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A view on Blu-ray by Brian Montgomery

 

All the Right Noises (Flipside #005) [Blu-ray]

 

(Gerry O'Hara, 1969)

 

 

 

Review by Brian Montgomery

 

Studio:

Theatrical: Si Litvinoff Film Production

Blu-ray: BFI

 

Disc:

Region: FREE! (as verified by the Momitsu region FREE Blu-ray player)

Runtime: 1:31:10.465

Disc Size: 34,904,238,396 bytes

Feature Size: 22,977,001,920 bytes

Video Bitrate: 29.73 Mbps

Chapters: 10

Case: Standard Blu-ray case

Release date: August 24th, 2009

 

Video:

Aspect ratio: 1.85:1

Resolution: 1080p / 23.976 fps

Video codec: MPEG-4 AVC Video

 

 

Audio:

LPCM Audio English 2304 kbps 2.0 / 48 kHz / 2304 kbps / 24-bit

 

Subtitles:

English, none

 

Extras:

• Bernard Braden 'Now and Then' interview with Olivia Hussey and Leonard Whiting (17:05)

• The Spy's Wife: a rare and little-seen short film by O'Hara starring Tom Bell (28:07)

• Extensive illustrated booklet featuring newly commissioned contributions from film historian Robert Murphy, Gerry O'Hara, and The Spy's Wife producer Julian Holloway

 

 

The Film:

Originally sold with the provocative tagline 'Is 15 too young for a girl? Is one wife enough for one man?', this time-capsule of a film concerns itself with the story of a young married man who has an affair with a teenage girl, and forms part of a peculiarly 1960s British wave of films exploring such sensitive subject matter (others included Term of Trial, Age of Consent, and Three into Two Won't Go).

Starring Olivia Hussey, in her first post-Romeo and Juliet role, and the inimitable Tom Bell (The L-Shaped Room, Prime Suspect), this wonderful slice of British cultural history is one of only a handful of feature films directed by Gerry O'Hara, better know for his assistant-director work with such cinema giants as Tony Richardson, Carol Reed and Otto Preminger.

Excerpt of review from BFI located HERE


 

Image:    NOTE: The below Blu-ray captures were taken directly from the Blu-ray disc.

The image quality on the disc is a bit lower than the other BFI Blu-rays, but I strongly suspect that this was the result of problems with the original print and not the remastering. As the booklet states, the film went through a full high definition remastering that eliminated damage, dirt, and stability issues with the print, and you won't find a single instance of any of these (the booklet also warns of a green hue in some scenes, but I didn't pick up on any). However, there are some scenes that are overly grainy and an inconsistency with the clarity of some images. Some look quite sharp, but others look rather soft. As I previously stated, I'm fairly certain that these problems were inherent in the original print and simply couldn't be fixed like the damage was. Over all though, the image is acceptable if unremarkable for 1080p and I wouldn't discourage anyone from checking this title out in HD.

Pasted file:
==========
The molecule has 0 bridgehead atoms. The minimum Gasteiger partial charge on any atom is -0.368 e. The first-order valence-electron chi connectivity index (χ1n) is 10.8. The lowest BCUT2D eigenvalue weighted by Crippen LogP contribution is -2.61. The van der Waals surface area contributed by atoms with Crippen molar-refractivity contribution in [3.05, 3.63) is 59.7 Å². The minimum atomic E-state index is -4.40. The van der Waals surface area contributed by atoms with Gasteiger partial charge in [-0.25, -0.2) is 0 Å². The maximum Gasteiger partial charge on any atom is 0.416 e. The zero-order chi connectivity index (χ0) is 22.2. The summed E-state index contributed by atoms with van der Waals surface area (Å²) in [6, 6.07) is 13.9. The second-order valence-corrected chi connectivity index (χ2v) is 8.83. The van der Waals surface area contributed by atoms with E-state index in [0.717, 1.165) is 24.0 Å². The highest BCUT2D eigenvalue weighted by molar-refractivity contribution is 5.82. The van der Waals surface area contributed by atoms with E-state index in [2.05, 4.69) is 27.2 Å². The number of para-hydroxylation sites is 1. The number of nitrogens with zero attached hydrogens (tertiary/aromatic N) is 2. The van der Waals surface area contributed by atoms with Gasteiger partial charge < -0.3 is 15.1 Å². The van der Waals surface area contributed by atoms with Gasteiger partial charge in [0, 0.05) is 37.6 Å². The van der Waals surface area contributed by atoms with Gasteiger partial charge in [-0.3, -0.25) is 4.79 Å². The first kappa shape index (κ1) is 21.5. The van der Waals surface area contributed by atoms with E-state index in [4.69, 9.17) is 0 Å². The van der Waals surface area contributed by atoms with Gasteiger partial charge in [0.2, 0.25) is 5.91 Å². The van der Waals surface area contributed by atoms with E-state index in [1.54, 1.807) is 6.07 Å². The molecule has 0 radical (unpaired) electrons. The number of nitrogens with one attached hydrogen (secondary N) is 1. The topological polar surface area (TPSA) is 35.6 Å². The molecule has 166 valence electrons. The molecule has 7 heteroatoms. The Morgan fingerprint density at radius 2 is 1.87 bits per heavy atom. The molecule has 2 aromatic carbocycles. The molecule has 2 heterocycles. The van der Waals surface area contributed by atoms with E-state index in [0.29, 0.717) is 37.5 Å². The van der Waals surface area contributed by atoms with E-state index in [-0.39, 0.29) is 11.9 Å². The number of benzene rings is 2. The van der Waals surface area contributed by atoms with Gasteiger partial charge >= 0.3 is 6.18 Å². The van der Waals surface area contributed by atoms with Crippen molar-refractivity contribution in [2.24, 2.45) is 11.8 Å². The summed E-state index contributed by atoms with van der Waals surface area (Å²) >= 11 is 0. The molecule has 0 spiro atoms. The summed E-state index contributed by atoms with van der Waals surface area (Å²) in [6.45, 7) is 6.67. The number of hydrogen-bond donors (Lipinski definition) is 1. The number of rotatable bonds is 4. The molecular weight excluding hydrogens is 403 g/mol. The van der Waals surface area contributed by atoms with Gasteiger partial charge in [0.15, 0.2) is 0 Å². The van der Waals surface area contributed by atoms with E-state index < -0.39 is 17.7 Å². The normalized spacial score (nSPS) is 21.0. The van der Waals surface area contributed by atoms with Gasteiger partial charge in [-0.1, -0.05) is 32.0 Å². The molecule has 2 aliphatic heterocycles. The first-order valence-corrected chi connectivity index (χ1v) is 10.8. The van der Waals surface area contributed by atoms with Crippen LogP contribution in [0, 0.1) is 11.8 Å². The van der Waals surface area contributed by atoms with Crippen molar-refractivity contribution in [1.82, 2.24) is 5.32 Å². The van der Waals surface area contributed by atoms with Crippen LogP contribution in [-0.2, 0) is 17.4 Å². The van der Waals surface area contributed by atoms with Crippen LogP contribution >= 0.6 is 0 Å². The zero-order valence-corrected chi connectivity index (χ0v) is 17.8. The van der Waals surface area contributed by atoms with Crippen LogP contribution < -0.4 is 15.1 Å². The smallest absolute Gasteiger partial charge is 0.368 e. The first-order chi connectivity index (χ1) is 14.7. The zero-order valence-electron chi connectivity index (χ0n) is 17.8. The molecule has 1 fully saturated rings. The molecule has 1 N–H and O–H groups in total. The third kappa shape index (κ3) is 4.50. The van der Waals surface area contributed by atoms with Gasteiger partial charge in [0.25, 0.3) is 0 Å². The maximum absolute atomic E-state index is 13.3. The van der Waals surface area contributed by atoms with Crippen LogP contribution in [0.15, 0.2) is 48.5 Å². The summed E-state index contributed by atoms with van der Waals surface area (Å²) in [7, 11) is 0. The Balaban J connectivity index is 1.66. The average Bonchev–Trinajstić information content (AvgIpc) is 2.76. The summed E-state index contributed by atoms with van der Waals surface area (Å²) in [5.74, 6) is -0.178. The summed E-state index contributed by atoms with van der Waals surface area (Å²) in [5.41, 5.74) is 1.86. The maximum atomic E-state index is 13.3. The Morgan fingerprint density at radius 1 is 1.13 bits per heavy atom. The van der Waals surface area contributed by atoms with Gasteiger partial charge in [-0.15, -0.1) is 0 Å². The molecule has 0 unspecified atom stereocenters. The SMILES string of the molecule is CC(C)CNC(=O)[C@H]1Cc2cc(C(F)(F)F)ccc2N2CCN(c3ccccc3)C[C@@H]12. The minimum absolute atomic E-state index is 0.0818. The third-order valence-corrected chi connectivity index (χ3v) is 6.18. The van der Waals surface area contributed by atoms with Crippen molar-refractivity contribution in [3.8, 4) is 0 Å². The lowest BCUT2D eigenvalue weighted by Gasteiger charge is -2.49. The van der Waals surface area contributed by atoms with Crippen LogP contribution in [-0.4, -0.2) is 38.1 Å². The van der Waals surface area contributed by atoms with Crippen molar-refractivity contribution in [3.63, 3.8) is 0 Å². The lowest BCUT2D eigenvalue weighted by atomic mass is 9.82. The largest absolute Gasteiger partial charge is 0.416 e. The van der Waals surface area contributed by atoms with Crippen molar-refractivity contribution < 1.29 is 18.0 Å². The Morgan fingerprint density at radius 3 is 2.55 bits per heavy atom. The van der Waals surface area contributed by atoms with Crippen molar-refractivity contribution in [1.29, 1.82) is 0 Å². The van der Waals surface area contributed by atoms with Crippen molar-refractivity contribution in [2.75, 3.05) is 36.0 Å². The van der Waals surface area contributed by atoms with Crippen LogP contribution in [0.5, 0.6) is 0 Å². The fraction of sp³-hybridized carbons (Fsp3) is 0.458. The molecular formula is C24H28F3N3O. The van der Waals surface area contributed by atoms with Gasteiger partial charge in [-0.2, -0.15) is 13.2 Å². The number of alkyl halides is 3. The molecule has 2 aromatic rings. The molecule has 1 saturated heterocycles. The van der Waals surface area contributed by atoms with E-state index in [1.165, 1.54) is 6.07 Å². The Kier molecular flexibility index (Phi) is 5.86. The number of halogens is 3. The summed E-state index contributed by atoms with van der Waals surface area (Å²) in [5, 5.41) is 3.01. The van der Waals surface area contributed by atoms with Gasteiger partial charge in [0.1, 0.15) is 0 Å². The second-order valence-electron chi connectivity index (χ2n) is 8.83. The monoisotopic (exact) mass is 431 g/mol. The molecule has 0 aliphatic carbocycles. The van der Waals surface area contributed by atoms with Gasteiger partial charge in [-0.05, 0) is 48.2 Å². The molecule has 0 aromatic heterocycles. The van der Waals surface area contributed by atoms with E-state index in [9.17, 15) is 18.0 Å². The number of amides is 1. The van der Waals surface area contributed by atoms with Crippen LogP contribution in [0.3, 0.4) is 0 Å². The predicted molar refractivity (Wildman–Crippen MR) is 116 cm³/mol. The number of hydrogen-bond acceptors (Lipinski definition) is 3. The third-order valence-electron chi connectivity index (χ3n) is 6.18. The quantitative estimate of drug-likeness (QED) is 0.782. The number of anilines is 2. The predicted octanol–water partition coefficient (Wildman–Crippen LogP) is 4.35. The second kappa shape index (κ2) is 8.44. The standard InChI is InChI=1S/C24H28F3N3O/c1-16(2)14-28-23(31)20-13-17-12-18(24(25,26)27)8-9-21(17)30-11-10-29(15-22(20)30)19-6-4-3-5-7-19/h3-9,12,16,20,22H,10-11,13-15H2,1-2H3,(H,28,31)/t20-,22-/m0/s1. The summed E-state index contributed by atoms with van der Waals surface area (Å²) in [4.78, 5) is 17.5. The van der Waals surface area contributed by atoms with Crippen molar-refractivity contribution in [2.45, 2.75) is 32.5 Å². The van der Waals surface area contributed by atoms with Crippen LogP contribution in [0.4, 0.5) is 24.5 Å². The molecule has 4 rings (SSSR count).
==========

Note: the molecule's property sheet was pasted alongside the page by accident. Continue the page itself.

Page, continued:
CLICK EACH BLU-RAY CAPTURE TO SEE ALL IMAGES IN FULL 1920X1080 RESOLUTION

 

 

 

 

 

 

 

 

 

 

 

 

 

Audio & Music:

The films soundtrack is presented here in LCPM 2.0, a format that I've always thought highly of. The dialogue sounds very crisp and clear (The booklet also mentions some instances of loose synchronization, but I again failed to notice it), and there are no instances of unwanted background noise (i.e. pops, hisses, cracks, etc). The music sounds wonderful here, but I really have to question the filmmaker's use of it. It appears often and sometimes seems to go on for too long. What's more, on at least one occasion, it overlays the dialogue, so that we can't tell what the characters are saying unless you have the subtitles on. Speaking of those subtitles, they do a great job, are as usual easily read, and unobtrusive.

 

 

Extras:

With this release, we get three extras. First, there's another of the BFI's typically thoughtful and illuminating booklets, containing essays on the main feature (including one by the director), and three on the supplementary material. Next, there's an interview pulled from a television series called "Now and Then" which features Olivia Hussey and Leonard Whiting. Unfortunately, the interview was made before the production of "All the Right Noises" began, so we hear nothing about the film. However, we do get a decent portrait of Hussey as an actress at age 15, a year before she made "All the Right Noises" (Also notice that they let a 15 year old smoke on set. Tsk tsk.). Finally the disc includes "The Spy's Wife", a comical short made by O'Hara a few years after the main feature. The short has a bit of damage on it, but is still a rather amusing diversion.

 

 

Bottom line:

Despite my small concerns over the image, this is another wonderful entry into the BFI's flipside series. If it weren't for their attention to the weird and wonderful world of underground British films, then this would have been another title that I would have never heard of. Bravo to the BFI for rescuing it and the rest of the series from obscurity. Recommended.

Brian Montgomery
February 11th, 2010

 

 

 

 


 


 




 

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